When a person is arrested, the first thing they generally want to know is if they can get out of jai. In many cases the answer is yes.
In federal court, the bail process is very different than state court. Rarely, are bail bondsmen used. When setting bail, the court has to consider whether the accused is a “flight risk,” namely whether there is a chance they will flee and not come to court. Ties to the United States are very important here. If the defendant is only a resident of the United States and not a U.S. citizen and if the accused's family is all in Mexico, it will be harder for the court to approve bail.
In a serious case, the prosecutor has the right to move for a detention hearing and request that bail not be set. This is a subject for a future blog. The good news is in many cases, the individual does not have to post more than a couple of thousand dollars, and this money will be returned at the end of the case, regardless of guilt or innocence.
The typical bail in a “border bust” drug case at the United States-Mexico border (methamphetamine, cocaine, heroin, or fentanyl) is between $15,000 and $30,000. The person posting bail does not have to post all of this money–only 10% of it if the judge so requires. The court will usually ask for one or two persons, often related adults, to sign on the promissory note. If the accused fails to come to court or uses drugs, the prosecutor can move to hold that person responsible for the amount of the bond.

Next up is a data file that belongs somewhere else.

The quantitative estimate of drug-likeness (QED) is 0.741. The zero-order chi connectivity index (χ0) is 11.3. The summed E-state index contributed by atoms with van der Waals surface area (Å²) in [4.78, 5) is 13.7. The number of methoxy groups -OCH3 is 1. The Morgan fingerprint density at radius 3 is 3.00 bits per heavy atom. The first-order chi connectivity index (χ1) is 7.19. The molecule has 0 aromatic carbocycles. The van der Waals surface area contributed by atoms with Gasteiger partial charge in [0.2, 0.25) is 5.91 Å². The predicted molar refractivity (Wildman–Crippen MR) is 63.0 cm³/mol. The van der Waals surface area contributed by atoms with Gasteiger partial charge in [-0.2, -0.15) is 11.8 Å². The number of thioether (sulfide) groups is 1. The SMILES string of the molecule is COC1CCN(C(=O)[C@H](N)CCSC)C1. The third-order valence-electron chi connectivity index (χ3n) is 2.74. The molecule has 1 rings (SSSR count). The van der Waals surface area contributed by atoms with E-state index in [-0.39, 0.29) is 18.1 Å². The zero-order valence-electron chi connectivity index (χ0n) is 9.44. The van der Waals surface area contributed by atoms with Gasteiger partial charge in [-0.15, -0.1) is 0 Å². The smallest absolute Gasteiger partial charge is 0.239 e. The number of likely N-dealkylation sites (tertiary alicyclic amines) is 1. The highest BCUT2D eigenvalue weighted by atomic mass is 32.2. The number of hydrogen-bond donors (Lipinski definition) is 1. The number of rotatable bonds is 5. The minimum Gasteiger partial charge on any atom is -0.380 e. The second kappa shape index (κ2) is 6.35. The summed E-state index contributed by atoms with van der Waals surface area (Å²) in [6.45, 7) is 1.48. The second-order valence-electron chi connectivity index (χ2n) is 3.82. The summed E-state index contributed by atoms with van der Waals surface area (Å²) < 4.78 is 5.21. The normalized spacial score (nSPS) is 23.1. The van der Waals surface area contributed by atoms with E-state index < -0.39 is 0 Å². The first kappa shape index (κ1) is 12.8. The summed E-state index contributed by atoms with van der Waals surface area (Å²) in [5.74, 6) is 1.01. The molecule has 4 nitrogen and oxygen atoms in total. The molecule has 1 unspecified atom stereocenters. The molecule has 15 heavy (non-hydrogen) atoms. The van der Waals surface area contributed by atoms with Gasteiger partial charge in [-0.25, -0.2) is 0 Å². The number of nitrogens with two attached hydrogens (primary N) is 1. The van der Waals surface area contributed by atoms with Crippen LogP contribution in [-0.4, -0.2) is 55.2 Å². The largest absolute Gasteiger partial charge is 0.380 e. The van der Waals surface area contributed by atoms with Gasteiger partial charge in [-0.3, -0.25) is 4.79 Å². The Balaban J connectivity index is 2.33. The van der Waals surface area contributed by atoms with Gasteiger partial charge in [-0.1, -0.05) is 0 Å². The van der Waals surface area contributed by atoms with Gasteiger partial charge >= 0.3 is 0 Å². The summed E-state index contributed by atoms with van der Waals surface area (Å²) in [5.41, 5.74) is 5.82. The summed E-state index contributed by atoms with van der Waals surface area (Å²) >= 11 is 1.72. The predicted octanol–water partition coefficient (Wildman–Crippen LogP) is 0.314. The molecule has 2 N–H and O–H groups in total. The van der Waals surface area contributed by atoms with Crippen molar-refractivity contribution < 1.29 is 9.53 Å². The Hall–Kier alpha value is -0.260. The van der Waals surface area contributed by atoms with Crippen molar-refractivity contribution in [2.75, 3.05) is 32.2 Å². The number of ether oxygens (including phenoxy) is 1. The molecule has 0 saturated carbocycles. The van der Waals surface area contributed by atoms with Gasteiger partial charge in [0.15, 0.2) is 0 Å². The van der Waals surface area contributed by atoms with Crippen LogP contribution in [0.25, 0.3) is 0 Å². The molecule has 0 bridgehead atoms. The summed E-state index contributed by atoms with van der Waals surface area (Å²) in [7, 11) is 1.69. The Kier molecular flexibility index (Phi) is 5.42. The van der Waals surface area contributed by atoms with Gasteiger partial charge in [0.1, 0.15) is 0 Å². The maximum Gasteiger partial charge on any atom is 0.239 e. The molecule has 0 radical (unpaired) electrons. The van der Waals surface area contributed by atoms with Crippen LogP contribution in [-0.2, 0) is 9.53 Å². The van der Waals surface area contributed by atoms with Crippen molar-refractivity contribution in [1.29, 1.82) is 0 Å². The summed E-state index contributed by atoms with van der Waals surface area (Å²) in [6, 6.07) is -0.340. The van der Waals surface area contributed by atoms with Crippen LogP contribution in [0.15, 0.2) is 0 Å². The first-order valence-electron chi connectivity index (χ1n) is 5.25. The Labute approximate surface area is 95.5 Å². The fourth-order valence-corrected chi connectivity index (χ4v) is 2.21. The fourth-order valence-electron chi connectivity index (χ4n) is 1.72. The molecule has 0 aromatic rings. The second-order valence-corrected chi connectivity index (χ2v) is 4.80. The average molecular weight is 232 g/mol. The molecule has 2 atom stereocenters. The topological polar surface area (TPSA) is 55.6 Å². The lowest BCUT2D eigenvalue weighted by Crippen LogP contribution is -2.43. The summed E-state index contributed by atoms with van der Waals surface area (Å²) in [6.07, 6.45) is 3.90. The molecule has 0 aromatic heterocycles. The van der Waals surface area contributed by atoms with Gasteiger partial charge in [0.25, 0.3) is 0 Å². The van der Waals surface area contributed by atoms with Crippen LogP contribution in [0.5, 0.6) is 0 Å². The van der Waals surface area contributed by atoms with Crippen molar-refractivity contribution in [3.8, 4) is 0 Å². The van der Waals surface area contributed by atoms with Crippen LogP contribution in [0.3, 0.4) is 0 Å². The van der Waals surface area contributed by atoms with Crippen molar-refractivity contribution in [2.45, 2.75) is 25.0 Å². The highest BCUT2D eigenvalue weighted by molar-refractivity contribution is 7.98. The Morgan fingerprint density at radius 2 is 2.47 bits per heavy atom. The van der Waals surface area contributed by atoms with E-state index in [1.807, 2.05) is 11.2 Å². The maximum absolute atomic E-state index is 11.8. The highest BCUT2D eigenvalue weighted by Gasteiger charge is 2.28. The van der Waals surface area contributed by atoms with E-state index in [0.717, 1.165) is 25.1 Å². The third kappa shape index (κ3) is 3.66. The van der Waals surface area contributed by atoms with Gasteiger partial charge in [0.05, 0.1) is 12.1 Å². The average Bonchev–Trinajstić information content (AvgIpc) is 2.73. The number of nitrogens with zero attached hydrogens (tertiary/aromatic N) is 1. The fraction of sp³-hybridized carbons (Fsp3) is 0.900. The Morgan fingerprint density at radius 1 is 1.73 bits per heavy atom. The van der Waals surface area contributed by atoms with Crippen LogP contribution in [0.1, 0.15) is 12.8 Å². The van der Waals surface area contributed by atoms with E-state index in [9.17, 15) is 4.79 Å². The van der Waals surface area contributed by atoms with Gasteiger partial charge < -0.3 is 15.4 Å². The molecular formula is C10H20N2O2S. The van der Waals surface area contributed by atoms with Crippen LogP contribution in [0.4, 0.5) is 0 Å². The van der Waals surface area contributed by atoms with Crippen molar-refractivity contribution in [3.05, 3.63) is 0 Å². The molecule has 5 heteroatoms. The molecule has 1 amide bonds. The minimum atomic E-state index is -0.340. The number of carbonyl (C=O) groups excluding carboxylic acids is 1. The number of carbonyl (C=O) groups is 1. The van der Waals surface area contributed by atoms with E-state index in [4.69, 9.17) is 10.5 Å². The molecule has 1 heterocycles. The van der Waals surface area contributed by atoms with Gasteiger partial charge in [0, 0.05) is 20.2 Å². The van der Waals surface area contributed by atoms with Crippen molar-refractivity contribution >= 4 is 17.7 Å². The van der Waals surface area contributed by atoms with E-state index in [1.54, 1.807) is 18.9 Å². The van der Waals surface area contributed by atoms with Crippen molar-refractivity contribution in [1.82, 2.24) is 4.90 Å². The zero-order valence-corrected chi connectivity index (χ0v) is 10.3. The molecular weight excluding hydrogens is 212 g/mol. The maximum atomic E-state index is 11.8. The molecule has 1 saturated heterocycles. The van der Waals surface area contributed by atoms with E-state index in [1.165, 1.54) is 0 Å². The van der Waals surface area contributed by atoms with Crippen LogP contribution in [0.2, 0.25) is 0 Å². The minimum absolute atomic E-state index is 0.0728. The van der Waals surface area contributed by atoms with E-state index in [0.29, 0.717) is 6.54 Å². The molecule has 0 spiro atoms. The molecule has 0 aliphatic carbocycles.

If your loved one has been arrested, you can take some steps right now to prepare for a bail hearing. Find two adults who are preferably United States citizens, or permanent records, who have a good job and no criminal record. Scan two forms of identification for them (picture identification) and also two recent pay stubs or proof that the person has a net worth in the bond amount or more.
The bail procedure is the same in the federal courthouses in El Centro (cases from Mexicali-Calexico) and San Diego, (cases from Tijuana-San Diego, Otay Mesa, and Tecate.)
The bail process usually takes a few days: one day for the government to check the background of the person signing on the bond (the surety), the posting of any monetary bond, and approval by the judge. Most experienced federal criminal attorneys, the best ones, have substantial experience preparing bail packages. At the Law Offices of Russell Babcock, we have a great deal of experience in securing bail and finding creative solutions for bail when it appears there is no way that the accused will be unable to post bail.